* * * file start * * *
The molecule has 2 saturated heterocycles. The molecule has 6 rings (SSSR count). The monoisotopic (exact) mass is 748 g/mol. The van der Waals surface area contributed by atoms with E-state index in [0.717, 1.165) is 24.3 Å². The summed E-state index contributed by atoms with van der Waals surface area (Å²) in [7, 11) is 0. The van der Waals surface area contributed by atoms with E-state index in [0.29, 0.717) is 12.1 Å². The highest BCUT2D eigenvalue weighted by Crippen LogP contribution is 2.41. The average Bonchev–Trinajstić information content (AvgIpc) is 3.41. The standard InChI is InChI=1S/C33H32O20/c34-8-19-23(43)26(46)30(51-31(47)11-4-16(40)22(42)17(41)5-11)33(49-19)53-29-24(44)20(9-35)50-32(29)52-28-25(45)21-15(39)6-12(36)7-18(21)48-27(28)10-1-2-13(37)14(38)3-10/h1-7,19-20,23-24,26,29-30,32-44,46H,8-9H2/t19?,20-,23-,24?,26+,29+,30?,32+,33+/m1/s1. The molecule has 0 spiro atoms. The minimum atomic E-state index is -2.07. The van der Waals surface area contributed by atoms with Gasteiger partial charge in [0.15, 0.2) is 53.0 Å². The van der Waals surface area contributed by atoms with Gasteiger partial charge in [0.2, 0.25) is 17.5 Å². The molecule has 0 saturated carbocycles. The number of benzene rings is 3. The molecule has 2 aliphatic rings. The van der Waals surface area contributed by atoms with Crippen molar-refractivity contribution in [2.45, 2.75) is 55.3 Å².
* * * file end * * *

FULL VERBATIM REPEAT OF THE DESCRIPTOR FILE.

The molecule has 2 saturated heterocycles. The molecule has 6 rings (SSSR count). The monoisotopic (exact) mass is 748 g/mol. The van der Waals surface area contributed by atoms with E-state index in [0.717, 1.165) is 24.3 Å². The summed E-state index contributed by atoms with van der Waals surface area (Å²) in [7, 11) is 0. The van der Waals surface area contributed by atoms with E-state index in [0.29, 0.717) is 12.1 Å². The highest BCUT2D eigenvalue weighted by Crippen LogP contribution is 2.41. The average Bonchev–Trinajstić information content (AvgIpc) is 3.41. The standard InChI is InChI=1S/C33H32O20/c34-8-19-23(43)26(46)30(51-31(47)11-4-16(40)22(42)17(41)5-11)33(49-19)53-29-24(44)20(9-35)50-32(29)52-28-25(45)21-15(39)6-12(36)7-18(21)48-27(28)10-1-2-13(37)14(38)3-10/h1-7,19-20,23-24,26,29-30,32-44,46H,8-9H2/t19?,20-,23-,24?,26+,29+,30?,32+,33+/m1/s1. The molecule has 0 spiro atoms. The minimum atomic E-state index is -2.07. The van der Waals surface area contributed by atoms with Gasteiger partial charge in [0.15, 0.2) is 53.0 Å². The van der Waals surface area contributed by atoms with Gasteiger partial charge in [0.2, 0.25) is 17.5 Å². The molecule has 0 saturated carbocycles. The number of benzene rings is 3. The molecule has 2 aliphatic rings. The van der Waals surface area contributed by atoms with Crippen molar-refractivity contribution in [2.45, 2.75) is 55.3 Å².